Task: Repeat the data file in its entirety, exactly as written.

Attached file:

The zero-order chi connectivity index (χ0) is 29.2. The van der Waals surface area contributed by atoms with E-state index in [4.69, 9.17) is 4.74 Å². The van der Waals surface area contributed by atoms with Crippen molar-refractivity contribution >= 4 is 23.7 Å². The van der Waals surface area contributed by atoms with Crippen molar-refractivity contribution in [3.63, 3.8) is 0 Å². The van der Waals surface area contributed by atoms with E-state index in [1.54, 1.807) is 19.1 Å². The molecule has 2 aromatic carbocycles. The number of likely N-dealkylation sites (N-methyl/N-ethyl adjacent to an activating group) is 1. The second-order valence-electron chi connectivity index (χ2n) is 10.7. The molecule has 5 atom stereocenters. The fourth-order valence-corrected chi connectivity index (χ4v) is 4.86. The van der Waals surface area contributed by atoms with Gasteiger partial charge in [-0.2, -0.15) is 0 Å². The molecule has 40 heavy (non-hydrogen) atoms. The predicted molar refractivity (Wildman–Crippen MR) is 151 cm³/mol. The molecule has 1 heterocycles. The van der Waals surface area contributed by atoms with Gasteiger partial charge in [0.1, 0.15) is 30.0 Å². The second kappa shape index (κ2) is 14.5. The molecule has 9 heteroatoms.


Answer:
The zero-order chi connectivity index (χ0) is 29.2. The van der Waals surface area contributed by atoms with E-state index in [4.69, 9.17) is 4.74 Å². The van der Waals surface area contributed by atoms with Crippen molar-refractivity contribution >= 4 is 23.7 Å². The van der Waals surface area contributed by atoms with Crippen molar-refractivity contribution in [3.63, 3.8) is 0 Å². The van der Waals surface area contributed by atoms with E-state index in [1.54, 1.807) is 19.1 Å². The molecule has 2 aromatic carbocycles. The number of likely N-dealkylation sites (N-methyl/N-ethyl adjacent to an activating group) is 1. The second-order valence-electron chi connectivity index (χ2n) is 10.7. The molecule has 5 atom stereocenters. The fourth-order valence-corrected chi connectivity index (χ4v) is 4.86. The van der Waals surface area contributed by atoms with Gasteiger partial charge in [-0.2, -0.15) is 0 Å². The molecule has 40 heavy (non-hydrogen) atoms. The predicted molar refractivity (Wildman–Crippen MR) is 151 cm³/mol. The molecule has 1 heterocycles. The van der Waals surface area contributed by atoms with Gasteiger partial charge in [0.1, 0.15) is 30.0 Å². The second kappa shape index (κ2) is 14.5. The molecule has 9 heteroatoms.